2 extra-large eggs at room temperature
2/3 cup good unsweetened cocoa
2 cups flour
1 teaspoon baking soda
1 teaspoon kosher salt
1 1/2 pounds good white chocolate, coarsely chopped

Preheat the oven to 350 degrees F.
Cream the butter and both sugars until light and fluffy in the bowl of an electric mixer fitted with the paddle attachment. Add the vanilla, then the eggs, 1 at a time, and mix well. Add the cocoa and mix again. Sift together the flour, baking soda, and salt and add to the chocolate with the mixer on low speed until just combined. Fold in the chopped white chocolate.

Drop the dough on a baking sheet lined with parchment paper, using a 1 3/4-inch ice cream scoop or a rounded tablespoon. Dampen your hands and flatten the dough slightly. Bake for exactly 15 minutes (the cookies will seem underdone). Remove from the oven and let cool slightly on the pan, then transfer to a wire rack to cool completely.

A Great Gazpacho

Well, I'm back! The dark cloud of depression actually lifted months ago, it's just taken me some time to really get back. I've had intentions of blogging for a few months, I suppose I just wasn't quite ready or inspired enough! My dearest girlfriend, Mallory, from A Sofa in the Kitchen, is so talented and with her post of pictures from our cooking groups dinner last night I just couldn't resist any longer! I have missed taking pictures of food, having a great reason to try new recipes, writing about this subject I adore, and basically just sharing myself with you! It's been awhile, so bear with me as we get back into the swing of things around Use the Good China...

I find it a bit surprising that the first food I should blog on after this long, long hiatus is gazpacho. To tell you the truth, I've had it several times and really didn't love it enough to ever crave or desire it, let alone make it for any purpose! However, I recently had a delightful friend over for dinner and decided to grill up some vegetable and cheese paninis. I really wanted to serve them with a nice cup of soup but decided that it just wouldn't be right, it's time to pay some respect to spring and the gorgeous weather and warmth we've been experiencing here in the Northwest. So then, I thought, well, vegetable salad? No, too boring. And with all of the veggies going into the sandwiches? GAZPACHO? Really? It's practically a salad, super fresh, light. So, I went to my favorite food resource of all time: Epicurious. I found a recipe that looked easy and flavorful and got down with my bad self and my Cuisinart. I have to say, I just Love this stuff. If too many hours pass, I start craving it. It's salty, savory, spicy punch. I also like the little bits of vegetables that don't get completely pureed. And, as you can see in the photo above, there are little oil bubbles hovering over the soup. To me, a good soup always has that layer. Fat makes for a silky mouth feel, and in my opinion, even light soups need it! I've always liked V8 and this isn't a far stretch, the thing is, I don't like it cold. I've never been one for cold soups. It just doesn't seem right. No matter how open I try to be, I just can't do it. Don't get me wrong, I like cold things. Water... I prefer it ice arctic cold. Fruit... colder the better. It's just that I've got it in my head that soups should be piping hot. So, I really prefer this gazpacho at a slightly cool room temperature. When its icy cold you can't really taste the depth of flavors that lie within anyway. I also highly recommend giving this soup several additional hefty lashings of tabasco when you serve it individually!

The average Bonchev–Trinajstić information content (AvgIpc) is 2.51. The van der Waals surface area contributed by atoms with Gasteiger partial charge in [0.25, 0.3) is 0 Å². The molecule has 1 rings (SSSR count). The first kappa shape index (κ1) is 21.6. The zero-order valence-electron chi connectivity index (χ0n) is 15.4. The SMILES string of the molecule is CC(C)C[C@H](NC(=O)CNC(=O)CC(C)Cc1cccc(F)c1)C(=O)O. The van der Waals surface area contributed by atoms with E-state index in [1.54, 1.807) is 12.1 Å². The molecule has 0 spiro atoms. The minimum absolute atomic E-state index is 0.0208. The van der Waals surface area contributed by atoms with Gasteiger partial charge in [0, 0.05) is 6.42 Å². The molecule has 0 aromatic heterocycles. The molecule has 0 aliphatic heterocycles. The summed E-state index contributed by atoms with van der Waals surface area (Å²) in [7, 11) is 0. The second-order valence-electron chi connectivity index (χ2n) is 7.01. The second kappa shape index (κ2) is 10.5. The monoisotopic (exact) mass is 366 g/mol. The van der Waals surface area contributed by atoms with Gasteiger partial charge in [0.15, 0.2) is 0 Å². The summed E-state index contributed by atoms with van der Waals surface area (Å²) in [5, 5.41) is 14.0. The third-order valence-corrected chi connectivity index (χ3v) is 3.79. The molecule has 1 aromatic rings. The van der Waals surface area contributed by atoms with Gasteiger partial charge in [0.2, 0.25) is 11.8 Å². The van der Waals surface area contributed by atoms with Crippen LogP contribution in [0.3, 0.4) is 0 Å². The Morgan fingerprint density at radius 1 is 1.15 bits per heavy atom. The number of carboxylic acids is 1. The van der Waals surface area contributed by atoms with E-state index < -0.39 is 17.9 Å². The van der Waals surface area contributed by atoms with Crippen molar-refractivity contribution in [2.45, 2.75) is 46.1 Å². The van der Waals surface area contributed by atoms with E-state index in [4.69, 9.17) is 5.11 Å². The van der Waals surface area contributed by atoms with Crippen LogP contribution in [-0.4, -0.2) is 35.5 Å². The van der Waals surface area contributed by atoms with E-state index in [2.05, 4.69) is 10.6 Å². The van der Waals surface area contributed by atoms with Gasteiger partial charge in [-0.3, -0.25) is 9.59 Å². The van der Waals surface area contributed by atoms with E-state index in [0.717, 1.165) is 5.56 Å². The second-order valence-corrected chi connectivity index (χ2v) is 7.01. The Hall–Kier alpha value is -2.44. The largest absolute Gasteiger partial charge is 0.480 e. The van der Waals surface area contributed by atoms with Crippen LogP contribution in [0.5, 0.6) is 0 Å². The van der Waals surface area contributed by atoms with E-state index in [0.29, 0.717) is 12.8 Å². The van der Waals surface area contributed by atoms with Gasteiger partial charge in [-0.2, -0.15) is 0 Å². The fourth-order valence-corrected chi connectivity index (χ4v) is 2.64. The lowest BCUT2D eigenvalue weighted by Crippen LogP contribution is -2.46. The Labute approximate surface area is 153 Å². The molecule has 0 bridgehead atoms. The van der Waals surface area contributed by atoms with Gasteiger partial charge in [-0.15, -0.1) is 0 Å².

I love that this recipe is so easy to prepare. No cooking. All you have to do is roughly dice up some herbs and veggies, measure a few flavorings, and blend. It gets better with time and will last up to a week chilled in the refrigerator. I think it will become a summer staple, if you know what I mean. Thanks for having me back, I won't leave again for a long, long time! Stop in often, I'd love to have you!!!

Really, really Good Gazpacho
adapted from


6 c tomato juice

2 large tomatoes

1/3 Lg English Cucumber

2 lg bell peppers, I used Red and Green

1 T honey

2 clove crushed garlic

4 scallions (chop to light green part)

juice from 1/2 lemon & 1/2 lime

1.5 Tbs red wine vinegar

3 T fresh chopped basil

1/2 tsp ground cumin

1/3 cup chopped parsley

dash tobasco

4 T. olive oil

salt & pepper to taste

1/8 tsp red pepper flakes (up to 1/4 tsp if you like the extra bite)


1. Chop veggies and fresh herbs into chunks.

2. Put in Cuisinart and Chop until chunky (about 10 - 15 seconds)

3. Add 3 c. of the tomato juice and chop some more until thick but still have small pieces of veggies. Don't puree completely.

4. Pour into Container, taste and season as necessary.

Add more tomato juice and stir well, continuing to add until desired consistency. I used all 6 cups.

5. Regrigerate at least 2 hours before serving.

Serve topped with creme fresh or Sour Cream, and chopped scallion.